Wednesday, April 25, 2007


Misheberach is a Jewish prayer for healing. [Here's an audio clip of my favorite version by Debbie Friedman.] In my religious tradition, we believe not only should people, who are ill, pray for themselves, but also that the community should pray for them, too. Prayer is a great opportunity to connect with spiritual energy, and I have a few people who could use a cosmic boost right about now. I would appreciate you sending a few healing thoughts into the universe for these people.

One of the August Moms, Annapolis Mom, just reported abnormal findings on her mammogram, and her radiologist wasn't optimistic. She had a needle biopsy yesterday and is anxiously awaiting the results. We are all so worried for her, her husband and their young children. When you have a free moment today, would you please add the Annapolis Mom to your prayers?

I should add that there are two August Moms in the Annapolis area. The other mom is the World Traveler; her husband recently suffered an exacerbation of a chronic illness. Her family would appreciate your prayers, too.

The Family Blender's famlies are going through some serious emotional crises right now and could use a spiritual boost.

Finally -- and sounding like a broken record -- my father is in the hospital again with complications from the reversal of his colostomy. The connection site developed a hole, a fistula, that was not healing. Dad's doctors ordered IV feedings and medications through a PICC line. As of last weekend, he was doing better, and the hole was healing. The challenge will be for the connection site to hold tight when he starts eating solid food. Otherwise, he's headed for another surgery, one to revise the connection. Oh, and he has a huge abdominal hernia that probably won't be addressed because of the surgical damage to the abdominal wall. Please send one up for my parents, too.

I'm going to New Orleans and drown myself in a vat of boiled crawfish for a few days. I'll be back after JazzFest.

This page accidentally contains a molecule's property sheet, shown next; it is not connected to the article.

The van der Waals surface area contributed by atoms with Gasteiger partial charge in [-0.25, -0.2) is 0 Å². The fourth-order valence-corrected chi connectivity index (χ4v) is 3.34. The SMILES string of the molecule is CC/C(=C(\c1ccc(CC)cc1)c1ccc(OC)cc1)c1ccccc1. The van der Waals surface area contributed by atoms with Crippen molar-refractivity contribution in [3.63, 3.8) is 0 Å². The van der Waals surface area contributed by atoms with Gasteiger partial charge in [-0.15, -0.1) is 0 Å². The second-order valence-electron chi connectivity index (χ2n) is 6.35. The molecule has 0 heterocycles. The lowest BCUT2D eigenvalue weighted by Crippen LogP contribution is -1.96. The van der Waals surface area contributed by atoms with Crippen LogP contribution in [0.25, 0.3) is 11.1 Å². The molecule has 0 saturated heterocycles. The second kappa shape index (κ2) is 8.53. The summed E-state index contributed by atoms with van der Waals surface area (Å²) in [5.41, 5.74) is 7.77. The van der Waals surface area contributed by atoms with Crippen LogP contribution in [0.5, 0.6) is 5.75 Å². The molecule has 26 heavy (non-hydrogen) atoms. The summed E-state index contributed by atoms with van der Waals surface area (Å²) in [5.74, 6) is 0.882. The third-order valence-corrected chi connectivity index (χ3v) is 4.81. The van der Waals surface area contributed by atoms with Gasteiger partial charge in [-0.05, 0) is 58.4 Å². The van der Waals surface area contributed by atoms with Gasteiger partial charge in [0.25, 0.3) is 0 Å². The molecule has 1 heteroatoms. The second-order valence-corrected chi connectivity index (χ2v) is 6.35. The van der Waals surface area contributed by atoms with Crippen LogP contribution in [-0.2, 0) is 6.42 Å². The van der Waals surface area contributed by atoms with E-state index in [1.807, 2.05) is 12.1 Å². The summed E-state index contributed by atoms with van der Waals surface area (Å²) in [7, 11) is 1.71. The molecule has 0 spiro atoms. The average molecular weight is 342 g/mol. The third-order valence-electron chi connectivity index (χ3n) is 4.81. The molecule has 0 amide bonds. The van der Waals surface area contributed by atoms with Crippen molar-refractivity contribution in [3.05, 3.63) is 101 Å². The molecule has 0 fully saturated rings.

Tuesday, April 24, 2007

My Mac is Back

I took my 20" iMac into our new Apple store yesterday. They replaced the logic board and power supply and ran a bunch of diagnostics. Everything is running perfectly well, now.

Big kudos to the Apple Store at the Waterside Shops. They repaired my computer in 1 day. Their geniuses are great, and their creative team is very nice. I keep thinking, "Wouldn't it be fun to work there?" Somebody slap me.

Time to clean my desk and pack for New Orleans. We leave for JazzFest tomorrow, and there's still laundry to finish. I have to pack myself, Wizard, Wild Thing, Moose, and the sleeping bags. They are responsible for packing their own backpacks. WineGuy will probably pack himself at the last minute.

Unless I find access to a computer while we're away, I will not post here for about another 6-7 days. No, I don't own a laptop, but WineGuy does. Not sure if he'll take it with him, though.

Monday, April 23, 2007

Catch A Quick Breath

The last series of concerts went very well. I was so proud to sing a choral piece in Hebrew for the first time in my life. Several friends in the community said they saw the concert and loved it.

This week I must re-audition for my chorale. It shouldn't be a big deal, although I'm a bit concerned about the sight-singing. The conductor told us we would have to sing a bit from the big MGM Musicals pops concert repetoire the group performed in March. I learned the entire score, although not as thoroughly as I would have liked. (Remember that I could not sing those concerts because I was still sick.) I'm hoping as long as I can read the score and remember my part that I'll be OK. The other sight-reading will come from Bernstein's Chichester Psalms which we just performed. Thankfully, there is no written test this year.

I am meeting with my book club co-director to discuss books for next month's meeting. We are thinking about The Secret of Lost Things, by Sheridan Hay; Acceptance, by Susan Coll; Eat, Pray, Love, by Elizabeth Gilbert; and Suite Française, by Irene Nemirovsky. I picked up Lost Things at the bookstore last week and read a few pages. Looks like it will be a captivating story. Several friends read Gilbert's book and loved it, although our group just read a non-fiction book 2 months ago. I'm anxious to read Nemirovsky's book, too. We read The Space Between Us (by Thrity Umrigar) last month, but no one could make the meeting to discuss the book. Needless to say, we're going to add a few new members to the group to enliven the discussion.